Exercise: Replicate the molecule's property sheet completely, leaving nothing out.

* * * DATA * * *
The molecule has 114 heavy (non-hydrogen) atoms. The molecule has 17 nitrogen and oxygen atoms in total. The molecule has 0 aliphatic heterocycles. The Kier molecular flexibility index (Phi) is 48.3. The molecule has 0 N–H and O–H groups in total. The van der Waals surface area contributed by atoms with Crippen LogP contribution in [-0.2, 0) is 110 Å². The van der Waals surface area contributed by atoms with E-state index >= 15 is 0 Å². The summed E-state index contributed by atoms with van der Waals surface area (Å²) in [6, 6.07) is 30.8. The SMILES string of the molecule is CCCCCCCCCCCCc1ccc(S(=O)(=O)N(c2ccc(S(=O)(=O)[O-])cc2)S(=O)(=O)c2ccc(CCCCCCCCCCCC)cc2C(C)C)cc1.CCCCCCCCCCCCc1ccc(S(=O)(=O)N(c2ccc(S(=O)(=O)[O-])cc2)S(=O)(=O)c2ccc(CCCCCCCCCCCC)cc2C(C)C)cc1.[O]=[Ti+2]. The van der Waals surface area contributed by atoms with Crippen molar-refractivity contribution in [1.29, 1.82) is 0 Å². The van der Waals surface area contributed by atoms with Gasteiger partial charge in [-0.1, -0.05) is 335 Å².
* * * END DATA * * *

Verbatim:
The molecule has 114 heavy (non-hydrogen) atoms. The molecule has 17 nitrogen and oxygen atoms in total. The molecule has 0 aliphatic heterocycles. The Kier molecular flexibility index (Phi) is 48.3. The molecule has 0 N–H and O–H groups in total. The van der Waals surface area contributed by atoms with Crippen LogP contribution in [-0.2, 0) is 110 Å². The van der Waals surface area contributed by atoms with E-state index >= 15 is 0 Å². The summed E-state index contributed by atoms with van der Waals surface area (Å²) in [6, 6.07) is 30.8. The SMILES string of the molecule is CCCCCCCCCCCCc1ccc(S(=O)(=O)N(c2ccc(S(=O)(=O)[O-])cc2)S(=O)(=O)c2ccc(CCCCCCCCCCCC)cc2C(C)C)cc1.CCCCCCCCCCCCc1ccc(S(=O)(=O)N(c2ccc(S(=O)(=O)[O-])cc2)S(=O)(=O)c2ccc(CCCCCCCCCCCC)cc2C(C)C)cc1.[O]=[Ti+2]. The van der Waals surface area contributed by atoms with Crippen molar-refractivity contribution in [1.29, 1.82) is 0 Å². The van der Waals surface area contributed by atoms with Gasteiger partial charge in [-0.1, -0.05) is 335 Å².